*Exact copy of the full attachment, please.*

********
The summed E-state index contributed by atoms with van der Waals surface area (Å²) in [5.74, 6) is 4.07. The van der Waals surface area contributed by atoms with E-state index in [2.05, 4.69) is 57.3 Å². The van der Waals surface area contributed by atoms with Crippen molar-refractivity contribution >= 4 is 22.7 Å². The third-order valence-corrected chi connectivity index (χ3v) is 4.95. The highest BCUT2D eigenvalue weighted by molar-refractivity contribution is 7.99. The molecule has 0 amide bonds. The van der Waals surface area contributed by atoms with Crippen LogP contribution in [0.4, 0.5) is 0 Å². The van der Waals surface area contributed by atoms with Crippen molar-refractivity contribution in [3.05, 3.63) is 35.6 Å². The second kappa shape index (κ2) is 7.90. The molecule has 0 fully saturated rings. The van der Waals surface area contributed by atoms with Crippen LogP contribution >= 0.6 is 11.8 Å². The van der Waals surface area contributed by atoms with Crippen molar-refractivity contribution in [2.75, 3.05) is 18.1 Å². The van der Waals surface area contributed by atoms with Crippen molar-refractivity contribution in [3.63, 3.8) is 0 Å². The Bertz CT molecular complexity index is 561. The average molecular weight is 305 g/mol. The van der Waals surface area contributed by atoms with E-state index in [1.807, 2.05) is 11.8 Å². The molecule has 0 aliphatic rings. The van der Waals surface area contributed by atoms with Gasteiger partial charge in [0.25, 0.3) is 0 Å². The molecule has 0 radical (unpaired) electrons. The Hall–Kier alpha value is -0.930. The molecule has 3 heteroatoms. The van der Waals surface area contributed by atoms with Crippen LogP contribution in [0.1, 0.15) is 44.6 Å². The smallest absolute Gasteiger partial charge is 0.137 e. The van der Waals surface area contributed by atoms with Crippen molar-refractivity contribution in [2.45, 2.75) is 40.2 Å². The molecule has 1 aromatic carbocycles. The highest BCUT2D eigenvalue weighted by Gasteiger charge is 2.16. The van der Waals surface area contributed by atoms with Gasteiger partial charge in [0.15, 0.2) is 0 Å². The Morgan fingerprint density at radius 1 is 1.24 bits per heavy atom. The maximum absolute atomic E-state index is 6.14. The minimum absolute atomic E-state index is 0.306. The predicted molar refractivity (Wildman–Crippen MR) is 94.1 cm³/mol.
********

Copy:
The summed E-state index contributed by atoms with van der Waals surface area (Å²) in [5.74, 6) is 4.07. The van der Waals surface area contributed by atoms with E-state index in [2.05, 4.69) is 57.3 Å². The van der Waals surface area contributed by atoms with Crippen molar-refractivity contribution >= 4 is 22.7 Å². The third-order valence-corrected chi connectivity index (χ3v) is 4.95. The highest BCUT2D eigenvalue weighted by molar-refractivity contribution is 7.99. The molecule has 0 amide bonds. The van der Waals surface area contributed by atoms with Crippen LogP contribution in [0.4, 0.5) is 0 Å². The van der Waals surface area contributed by atoms with Crippen molar-refractivity contribution in [3.05, 3.63) is 35.6 Å². The second kappa shape index (κ2) is 7.90. The molecule has 0 fully saturated rings. The van der Waals surface area contributed by atoms with Crippen LogP contribution >= 0.6 is 11.8 Å². The van der Waals surface area contributed by atoms with Crippen molar-refractivity contribution in [2.75, 3.05) is 18.1 Å². The van der Waals surface area contributed by atoms with Crippen molar-refractivity contribution in [3.63, 3.8) is 0 Å². The Bertz CT molecular complexity index is 561. The average molecular weight is 305 g/mol. The van der Waals surface area contributed by atoms with E-state index in [1.807, 2.05) is 11.8 Å². The molecule has 0 aliphatic rings. The van der Waals surface area contributed by atoms with Gasteiger partial charge in [0.25, 0.3) is 0 Å². The molecule has 0 radical (unpaired) electrons. The Hall–Kier alpha value is -0.930. The molecule has 3 heteroatoms. The van der Waals surface area contributed by atoms with Crippen LogP contribution in [0.1, 0.15) is 44.6 Å². The smallest absolute Gasteiger partial charge is 0.137 e. The van der Waals surface area contributed by atoms with Crippen molar-refractivity contribution in [2.45, 2.75) is 40.2 Å². The molecule has 1 aromatic carbocycles. The highest BCUT2D eigenvalue weighted by Gasteiger charge is 2.16. The van der Waals surface area contributed by atoms with Gasteiger partial charge in [0.15, 0.2) is 0 Å². The Morgan fingerprint density at radius 1 is 1.24 bits per heavy atom. The maximum absolute atomic E-state index is 6.14. The minimum absolute atomic E-state index is 0.306. The predicted molar refractivity (Wildman–Crippen MR) is 94.1 cm³/mol.